Counternarcotics tactics could thwart illegal fishing, experts say

Counternarcotics tactics could thwart illegal fishing, experts say


As illegal, unreported and unregulated (IUU) fishing reportedly grows worldwide, security experts are exploring the use of transnational counternarcotics strategies to combat the practice, especially in the Indo-Pacific.

IUU fishing threatens the livelihoods of more than 3 billion people worldwide who rely on fishing for work or food, according to ShareAmerica. More than 33% of global fish stocks are overfished and 59.9% are at maximally sustained harvest levels, a 2018 United Nations report determined.

Increasingly criminal networks that traffic in drugs, weapons and humans are turning to illegal fishing to help support their organizations, security experts said. For example, crime groups often use shell companies to launder money and enslave workers to conduct IUU fishing, according to a 2018 Stimson Center report.

Stopping such crimes is beyond the scope of the natural resource management and conservation communities that monitor IUU fishing, said the Stimson report, titled “Casting a Wider Net: The Security Implications of Illegal, Unreported, and Unregulated Fishing.” Although not all IUU fishing is tied to organized crime, law enforcement agencies say the trend is increasing, the report said.

Such threats to national and regional security “necessitate countries across the world, and particularly the United States, to develop a whole-of-government strategy to combat IUU fishing,” which “involves tapping into the expertise of agencies across government, including those with knowledge spanning from natural resource management, development, trade and finance to intelligence gathering and law enforcement, as well as the wide community of stakeholders interested in combating IUU fishing,” the report said.

“To combat these criminal networks in a more holistic way, build more meaningful relationships with Indo-Pacific partners, and increase U.S. maritime presence in the Pacific, Congress should charge the Department of Defense with a more direct supporting role,” U.S. Coast Guard Cmdr. Jeremy Greenwood, a federal executive fellow at the Brookings Institution in Washington, D.C., wrote in a February 2022 article for the think tank.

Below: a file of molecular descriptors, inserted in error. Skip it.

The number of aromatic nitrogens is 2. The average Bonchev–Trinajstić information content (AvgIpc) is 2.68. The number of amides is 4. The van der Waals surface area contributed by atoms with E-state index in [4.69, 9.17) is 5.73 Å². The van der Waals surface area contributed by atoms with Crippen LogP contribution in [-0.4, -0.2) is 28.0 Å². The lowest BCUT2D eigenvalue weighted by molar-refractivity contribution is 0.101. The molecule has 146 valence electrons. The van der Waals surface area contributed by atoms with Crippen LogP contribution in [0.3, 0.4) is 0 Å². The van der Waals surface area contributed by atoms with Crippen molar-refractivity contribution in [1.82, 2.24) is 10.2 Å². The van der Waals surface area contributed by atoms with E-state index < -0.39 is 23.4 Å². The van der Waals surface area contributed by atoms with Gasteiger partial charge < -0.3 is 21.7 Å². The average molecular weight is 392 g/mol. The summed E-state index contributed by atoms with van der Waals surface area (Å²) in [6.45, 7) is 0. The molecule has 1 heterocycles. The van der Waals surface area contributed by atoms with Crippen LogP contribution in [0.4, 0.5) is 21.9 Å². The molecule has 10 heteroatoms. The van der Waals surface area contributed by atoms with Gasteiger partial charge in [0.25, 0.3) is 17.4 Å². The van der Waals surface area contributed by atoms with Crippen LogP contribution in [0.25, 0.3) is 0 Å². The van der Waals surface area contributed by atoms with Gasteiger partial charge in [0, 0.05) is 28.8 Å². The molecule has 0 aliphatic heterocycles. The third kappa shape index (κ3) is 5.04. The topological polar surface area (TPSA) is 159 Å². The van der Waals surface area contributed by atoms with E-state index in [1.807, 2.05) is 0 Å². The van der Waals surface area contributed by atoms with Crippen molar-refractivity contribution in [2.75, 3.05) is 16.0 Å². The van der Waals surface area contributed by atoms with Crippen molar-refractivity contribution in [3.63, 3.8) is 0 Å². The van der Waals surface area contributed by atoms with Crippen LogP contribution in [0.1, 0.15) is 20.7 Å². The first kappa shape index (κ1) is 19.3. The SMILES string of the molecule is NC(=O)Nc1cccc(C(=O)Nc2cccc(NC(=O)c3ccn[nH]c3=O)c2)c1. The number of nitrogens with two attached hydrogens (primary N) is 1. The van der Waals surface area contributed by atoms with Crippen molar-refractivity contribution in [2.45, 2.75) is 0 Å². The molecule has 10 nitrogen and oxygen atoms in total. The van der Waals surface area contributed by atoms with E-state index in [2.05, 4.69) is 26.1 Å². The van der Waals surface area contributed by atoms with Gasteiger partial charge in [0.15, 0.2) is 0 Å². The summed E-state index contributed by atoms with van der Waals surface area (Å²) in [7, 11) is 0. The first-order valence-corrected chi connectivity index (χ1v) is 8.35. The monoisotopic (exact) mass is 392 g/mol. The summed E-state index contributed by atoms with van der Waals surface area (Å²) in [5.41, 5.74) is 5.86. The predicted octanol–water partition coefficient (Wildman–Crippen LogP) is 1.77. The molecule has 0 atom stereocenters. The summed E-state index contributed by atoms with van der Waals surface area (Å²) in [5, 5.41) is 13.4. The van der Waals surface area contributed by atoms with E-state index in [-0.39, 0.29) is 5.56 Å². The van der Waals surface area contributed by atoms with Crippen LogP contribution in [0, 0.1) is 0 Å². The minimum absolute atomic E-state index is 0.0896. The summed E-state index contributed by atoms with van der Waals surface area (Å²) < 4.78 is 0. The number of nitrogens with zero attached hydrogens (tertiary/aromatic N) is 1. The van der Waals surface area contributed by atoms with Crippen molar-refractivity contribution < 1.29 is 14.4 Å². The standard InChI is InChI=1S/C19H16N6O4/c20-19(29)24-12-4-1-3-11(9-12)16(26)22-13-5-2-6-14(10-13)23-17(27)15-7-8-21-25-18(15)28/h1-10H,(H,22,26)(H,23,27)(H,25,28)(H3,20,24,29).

Specifically, the U.S. Indo-Pacific Command’s Joint Interagency Task Force West (JIATF West), based in Hawaii, could combat IUU fishing with tools developed to counter drug trafficking, Greenwood wrote. The task force, which is headed by a U.S. Coast Guard admiral, combines resources across intelligence and government agencies to address law enforcement objectives from a defense perspective. (Pictured: A U.S. Coast Guard helicopter flies over a vessel suspected of illegal fishing in the Pacific Ocean.)

Since its founding in 1989, JIATF West has led U.S. efforts to thwart the import by sea of precursor chemicals used to make illegal drugs, especially those originating in the People’s Republic of China, that are shipped with legal cargo from the Indo-Pacific to North America. The task force’s tactics differ markedly from those associated with stopping drug runners in Central or South America, Greenwood explained.

“This makes the nature of their work less about real-time tasking of military or law enforcement assets to interdict ships at sea, and more about building information-sharing networks with law enforcement and military agencies in the U.S. and throughout the region,” Greenwood wrote.

“This sharing of actionable intelligence allows port authorities, customs officials, and law enforcement throughout the Pacific to distinguish illicit narcotics and drug precursors from a sea of legitimate cargo.” The capabilities could be used to track illegal shipments of fish and movement of ships engaged in IUU fishing.

JIATF West’s “unique experience working closely with Indo-Pacific partners on law enforcement, gathering intelligence on an illicit activity that has legitimate uses as well, and operating in a vast ocean space makes them well-suited to tackling” IUU fishing,, he wrote.

The U.S. Defense Department could also build on JIATF West’s network of relationships with law enforcement agencies to increase maritime domain awareness for Indo-Pacific allies and partners, proponents contend.

“There are significant links between IUU fishing and human trafficking, drug smuggling and myriad other maritime crimes,” U.S. Coast Guard Cmdr. Ben Crowell  with JIATF West and retired U.S. Navy Capt. Wade Turvold, a professor at the Daniel K. Inouye Asia-Pacific Center for Security Studies, asserted in a 2021 FORUM article. “Because of the global, networked and strategic nature of the problem, addressing the IUU fishing threat requires a coordinated international response.”